Use "found" money wisely. "It was very hard to set aside money each month to pay our credit cards, so we relied heavily on lump sums of money to help us get caught up -- such as my husband's year-end bonus and our tax refund," says Jennifer Oswald, a mother of two from Birmingham, Alabama. "In just a couple of years, we were free of debt."
Charge within your means. "In order to get out of the hole, you have to stop digging," says mother of one Liz Pulliam Weston, author of Easy Money (FT Press) and personal finance columnist for MSN Money. "To help get rid of our debt and keep from accumulating any more, we created a rule that we only charge things that we currently have the money in the bank for," says Gwyne Ortiz, a mother of one from Glendale, California.
Control the must-have impulse. "Often we walk into a store, see something, and think, I need that, but this is how we build up debt," Weston says. Instead, create a pause button: write down the item you're considering, and wait at least three days before buying it. "This way, you don't forget about it, but you're also not giving in to the impulse, and you take time to seriously consider if you need it," Weston adds.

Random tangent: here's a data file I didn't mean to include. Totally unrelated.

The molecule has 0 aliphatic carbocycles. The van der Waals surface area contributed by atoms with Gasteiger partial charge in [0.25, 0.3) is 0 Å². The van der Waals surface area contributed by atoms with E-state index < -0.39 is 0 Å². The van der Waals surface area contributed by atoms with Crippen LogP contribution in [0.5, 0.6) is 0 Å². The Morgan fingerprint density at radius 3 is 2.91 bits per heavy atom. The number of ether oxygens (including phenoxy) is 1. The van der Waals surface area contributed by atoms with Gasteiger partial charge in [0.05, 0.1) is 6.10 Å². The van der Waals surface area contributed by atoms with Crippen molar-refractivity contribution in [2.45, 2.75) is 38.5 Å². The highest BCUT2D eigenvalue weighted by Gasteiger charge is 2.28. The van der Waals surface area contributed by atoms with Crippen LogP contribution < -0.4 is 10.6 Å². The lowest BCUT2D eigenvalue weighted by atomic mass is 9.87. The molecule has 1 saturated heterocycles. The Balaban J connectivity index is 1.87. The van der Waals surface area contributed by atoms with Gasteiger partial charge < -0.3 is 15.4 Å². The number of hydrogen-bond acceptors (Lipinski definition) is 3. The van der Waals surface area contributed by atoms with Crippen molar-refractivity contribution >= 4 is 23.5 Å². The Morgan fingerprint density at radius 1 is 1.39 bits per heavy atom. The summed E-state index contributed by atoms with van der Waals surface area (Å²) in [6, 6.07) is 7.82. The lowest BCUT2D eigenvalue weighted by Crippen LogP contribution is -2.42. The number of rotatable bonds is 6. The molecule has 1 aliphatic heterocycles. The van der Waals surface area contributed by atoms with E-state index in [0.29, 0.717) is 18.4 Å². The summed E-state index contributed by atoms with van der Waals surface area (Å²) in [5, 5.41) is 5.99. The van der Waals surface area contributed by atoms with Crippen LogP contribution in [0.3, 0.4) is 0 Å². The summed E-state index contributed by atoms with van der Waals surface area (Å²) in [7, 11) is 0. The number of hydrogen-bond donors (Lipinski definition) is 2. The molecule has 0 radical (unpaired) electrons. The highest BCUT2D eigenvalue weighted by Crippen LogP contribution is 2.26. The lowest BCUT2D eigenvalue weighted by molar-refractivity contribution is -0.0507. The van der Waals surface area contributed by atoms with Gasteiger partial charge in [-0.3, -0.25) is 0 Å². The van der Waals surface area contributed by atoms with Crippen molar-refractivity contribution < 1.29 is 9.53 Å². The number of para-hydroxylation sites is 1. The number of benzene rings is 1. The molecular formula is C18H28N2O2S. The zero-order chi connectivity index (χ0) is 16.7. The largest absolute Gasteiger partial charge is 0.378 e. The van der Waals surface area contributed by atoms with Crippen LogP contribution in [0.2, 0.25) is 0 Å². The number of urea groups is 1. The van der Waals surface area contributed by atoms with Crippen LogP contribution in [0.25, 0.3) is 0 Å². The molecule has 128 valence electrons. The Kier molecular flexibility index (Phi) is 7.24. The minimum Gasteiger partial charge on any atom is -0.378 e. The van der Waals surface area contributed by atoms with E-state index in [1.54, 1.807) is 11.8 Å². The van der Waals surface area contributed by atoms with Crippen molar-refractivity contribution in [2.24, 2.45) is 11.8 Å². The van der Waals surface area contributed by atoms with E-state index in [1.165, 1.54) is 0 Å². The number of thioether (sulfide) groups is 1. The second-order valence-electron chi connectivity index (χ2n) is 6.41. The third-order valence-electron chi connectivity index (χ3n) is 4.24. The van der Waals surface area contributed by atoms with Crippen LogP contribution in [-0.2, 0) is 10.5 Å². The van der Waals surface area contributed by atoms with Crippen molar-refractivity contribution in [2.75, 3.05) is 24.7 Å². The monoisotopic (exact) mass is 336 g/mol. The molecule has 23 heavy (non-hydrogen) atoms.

The Problem: Surviving on One Income
Thirty-seven percent of American families live off of one individual's income. Rather than finding childcare, many couples opt to have one partner stay home with their baby. Though you do save on commuting, dry cleaning, lunches out, and childcare, you might still feel the financial sting of going from two incomes to one. "Test-drive this idea while you're pregnant by living on one income and banking the other," Rubin says. "This allows you to see if it's realistic for one of you to quit your job, and it gives you savings to use for the expenses that come with your baby."